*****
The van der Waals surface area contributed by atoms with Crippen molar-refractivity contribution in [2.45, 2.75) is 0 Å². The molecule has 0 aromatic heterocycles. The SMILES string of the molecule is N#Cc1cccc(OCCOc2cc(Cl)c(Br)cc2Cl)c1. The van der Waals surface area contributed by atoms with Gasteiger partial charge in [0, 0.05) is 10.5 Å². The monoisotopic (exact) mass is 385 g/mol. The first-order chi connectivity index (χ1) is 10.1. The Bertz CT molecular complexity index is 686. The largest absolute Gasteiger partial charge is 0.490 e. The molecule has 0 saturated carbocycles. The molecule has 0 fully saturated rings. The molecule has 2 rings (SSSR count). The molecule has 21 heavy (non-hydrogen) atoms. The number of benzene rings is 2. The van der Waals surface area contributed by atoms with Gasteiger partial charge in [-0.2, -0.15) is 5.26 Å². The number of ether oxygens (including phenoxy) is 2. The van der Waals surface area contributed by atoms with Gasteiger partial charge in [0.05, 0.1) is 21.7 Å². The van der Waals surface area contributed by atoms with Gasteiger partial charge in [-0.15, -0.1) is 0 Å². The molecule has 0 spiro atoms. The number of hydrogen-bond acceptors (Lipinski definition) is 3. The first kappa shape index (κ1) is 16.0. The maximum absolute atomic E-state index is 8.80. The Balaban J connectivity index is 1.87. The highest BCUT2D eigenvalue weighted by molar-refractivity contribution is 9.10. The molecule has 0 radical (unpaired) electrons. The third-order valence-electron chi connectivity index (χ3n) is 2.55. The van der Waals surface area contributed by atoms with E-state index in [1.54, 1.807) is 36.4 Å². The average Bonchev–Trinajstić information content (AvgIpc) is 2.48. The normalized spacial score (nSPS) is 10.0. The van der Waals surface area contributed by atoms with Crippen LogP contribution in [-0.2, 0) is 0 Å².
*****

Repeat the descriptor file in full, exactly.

The van der Waals surface area contributed by atoms with Crippen molar-refractivity contribution in [2.45, 2.75) is 0 Å². The molecule has 0 aromatic heterocycles. The SMILES string of the molecule is N#Cc1cccc(OCCOc2cc(Cl)c(Br)cc2Cl)c1. The van der Waals surface area contributed by atoms with Gasteiger partial charge in [0, 0.05) is 10.5 Å². The monoisotopic (exact) mass is 385 g/mol. The first-order chi connectivity index (χ1) is 10.1. The Bertz CT molecular complexity index is 686. The largest absolute Gasteiger partial charge is 0.490 e. The molecule has 0 saturated carbocycles. The molecule has 0 fully saturated rings. The molecule has 2 rings (SSSR count). The molecule has 21 heavy (non-hydrogen) atoms. The number of benzene rings is 2. The van der Waals surface area contributed by atoms with Gasteiger partial charge in [-0.2, -0.15) is 5.26 Å². The number of ether oxygens (including phenoxy) is 2. The van der Waals surface area contributed by atoms with Gasteiger partial charge in [0.05, 0.1) is 21.7 Å². The van der Waals surface area contributed by atoms with Gasteiger partial charge in [-0.15, -0.1) is 0 Å². The molecule has 0 spiro atoms. The number of hydrogen-bond acceptors (Lipinski definition) is 3. The first kappa shape index (κ1) is 16.0. The maximum absolute atomic E-state index is 8.80. The Balaban J connectivity index is 1.87. The highest BCUT2D eigenvalue weighted by molar-refractivity contribution is 9.10. The molecule has 0 radical (unpaired) electrons. The third-order valence-electron chi connectivity index (χ3n) is 2.55. The van der Waals surface area contributed by atoms with E-state index in [1.54, 1.807) is 36.4 Å². The average Bonchev–Trinajstić information content (AvgIpc) is 2.48. The normalized spacial score (nSPS) is 10.0. The van der Waals surface area contributed by atoms with Crippen LogP contribution in [-0.2, 0) is 0 Å².